THERE ONCE STOOD A HOUSE ON SHERWOOD DRIVE. IT WAS A MODEST HOUSE, BUT IT fostered the great legacy of faith i have inherited.
It was home first to my great grandfather. A full-bird colonel in the U.S. Army, he fought in pretty much every war America fought since WWI, and is now buried in Arlington Cemetery in Arlington, VA. He was also successful in the real estate business in Knoxville, owning a home in Sequoyah Hills in the 1920's, and a few years later, selling that one and building another just down the street.
My grandmother, Nona, was his only daughter. His loving wife, Anna Louise, passed away at just 49 years old. Nona was 21 years old when she lost her mother.
Nona grew up with great compassion for others, and felt called to move away from her comfortable, privileged life in the U.S. and move to Spain as a missionary after finishing Bible college.
Her romance story is unconventional, because she actually ended her courtship with a man she loved very much to follow God's call on her life to Spain. After a few years there, a Spanish seminary student named Paco began to pursue her. All too soon, Nona got very sick and returned to the U.S. to receive care. The two wrote back and forth for a few months as she recovered, and to her great surprise, the last letter he wrote informed her that he would be coming to the U.S. himself and intended to marry her! She prayerfully accepted his proposal, feeling this was God's will for her life, and soon they were back in Spain, working together on the mission field. They raised six children (my own father their first son), and started a church out of their tiny home in a rural town near the coast. For years, they continued to build onto the house, and now it is called "Rio Vida," a retreat and conference center with Torchbearers International.
Occasionally, the family would make it back to Tennessee to visit their "granddaddy" at his home on Sherwood Drive. And as the children grew, they began leaving their home in Spain and migrating back to Tennessee, to live with him.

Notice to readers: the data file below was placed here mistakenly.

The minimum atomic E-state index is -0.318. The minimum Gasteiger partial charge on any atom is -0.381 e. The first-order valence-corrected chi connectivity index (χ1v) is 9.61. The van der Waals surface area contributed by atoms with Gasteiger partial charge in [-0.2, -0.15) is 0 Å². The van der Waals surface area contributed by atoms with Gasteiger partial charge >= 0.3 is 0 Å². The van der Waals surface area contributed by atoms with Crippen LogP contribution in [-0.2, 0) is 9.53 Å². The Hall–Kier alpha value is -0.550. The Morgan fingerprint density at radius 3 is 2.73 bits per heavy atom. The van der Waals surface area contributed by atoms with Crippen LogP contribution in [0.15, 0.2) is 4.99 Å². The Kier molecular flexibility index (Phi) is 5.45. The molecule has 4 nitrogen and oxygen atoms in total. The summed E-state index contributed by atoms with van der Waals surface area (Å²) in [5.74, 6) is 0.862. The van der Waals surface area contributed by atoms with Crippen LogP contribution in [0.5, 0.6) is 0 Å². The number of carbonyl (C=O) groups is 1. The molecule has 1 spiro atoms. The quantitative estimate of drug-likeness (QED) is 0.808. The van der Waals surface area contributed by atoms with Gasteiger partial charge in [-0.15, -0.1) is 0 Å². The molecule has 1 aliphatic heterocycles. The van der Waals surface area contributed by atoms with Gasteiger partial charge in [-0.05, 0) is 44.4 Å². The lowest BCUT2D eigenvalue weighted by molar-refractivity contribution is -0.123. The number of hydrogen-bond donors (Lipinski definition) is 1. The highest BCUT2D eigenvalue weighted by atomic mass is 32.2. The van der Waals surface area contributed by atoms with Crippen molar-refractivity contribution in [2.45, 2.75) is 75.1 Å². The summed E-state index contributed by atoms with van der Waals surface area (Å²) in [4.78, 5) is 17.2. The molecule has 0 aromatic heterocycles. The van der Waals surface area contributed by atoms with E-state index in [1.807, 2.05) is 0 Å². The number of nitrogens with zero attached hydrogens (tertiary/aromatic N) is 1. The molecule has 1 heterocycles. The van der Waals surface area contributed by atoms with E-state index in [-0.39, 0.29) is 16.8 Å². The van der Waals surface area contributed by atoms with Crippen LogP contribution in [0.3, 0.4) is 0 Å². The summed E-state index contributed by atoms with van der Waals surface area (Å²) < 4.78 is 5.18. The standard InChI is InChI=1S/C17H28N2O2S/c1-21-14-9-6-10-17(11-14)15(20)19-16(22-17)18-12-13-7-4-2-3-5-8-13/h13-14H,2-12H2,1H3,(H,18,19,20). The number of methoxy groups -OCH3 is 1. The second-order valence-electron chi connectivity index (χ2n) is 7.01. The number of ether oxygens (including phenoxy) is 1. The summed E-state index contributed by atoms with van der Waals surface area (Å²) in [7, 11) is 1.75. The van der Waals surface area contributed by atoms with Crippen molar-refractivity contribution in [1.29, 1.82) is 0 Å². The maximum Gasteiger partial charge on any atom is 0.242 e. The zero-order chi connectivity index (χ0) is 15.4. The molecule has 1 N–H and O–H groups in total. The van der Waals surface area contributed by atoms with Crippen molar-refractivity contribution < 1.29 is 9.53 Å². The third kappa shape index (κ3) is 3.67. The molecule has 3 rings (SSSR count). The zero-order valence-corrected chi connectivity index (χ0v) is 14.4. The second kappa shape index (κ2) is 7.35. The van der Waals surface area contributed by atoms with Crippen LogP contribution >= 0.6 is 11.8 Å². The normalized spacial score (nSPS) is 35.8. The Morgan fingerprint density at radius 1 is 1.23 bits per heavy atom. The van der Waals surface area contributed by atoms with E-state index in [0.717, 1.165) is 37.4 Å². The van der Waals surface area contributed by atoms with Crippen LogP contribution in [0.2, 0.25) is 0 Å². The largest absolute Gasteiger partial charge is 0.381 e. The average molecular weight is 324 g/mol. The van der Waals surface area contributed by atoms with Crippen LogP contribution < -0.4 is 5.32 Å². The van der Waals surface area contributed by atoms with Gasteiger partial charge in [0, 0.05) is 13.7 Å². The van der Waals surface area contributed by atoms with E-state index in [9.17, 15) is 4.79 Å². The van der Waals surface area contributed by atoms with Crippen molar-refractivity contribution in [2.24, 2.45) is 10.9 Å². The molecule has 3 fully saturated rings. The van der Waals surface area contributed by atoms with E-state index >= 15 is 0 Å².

The house on Sherwood Drive was a haven for my aunts and uncles. They completed high school, married, and brought their new families here. It was the setting for many of the stories that have shaped my life. Like the time my father interrupted family supper to run laps around the back yard, proclaiming his love for his soon-to-be bride, my mother. Or the time my aunt caught her hair on fire while trying to cook dinner. These moments were captured and shared through stories, allowing them to echo through time.
This home became my grandparents' home when they retired from their work in Spain, and the stories continued, adding grandchildren to the number.
The house was sold and demolished when I was 8 years old, but its legacy resonates in my heart. The joys, sorrows, laughter, and accomplishments have passed down to the next generation.
I believe that the ability to capture and retell stories is powerful in life and in business. They remind us where we have been, and they light the way toward our future.
Stories happen every day, all around us. But they will fade into forgotten history if they are not captured and shared. That is why Sherwood Media is passionate about capturing these stories of businesses, nonprofits, and individuals. Sherwood Media is able to capture and retell your stories in a way that will impact individuals, communities, and cultures, leaving a legacy for generations to come.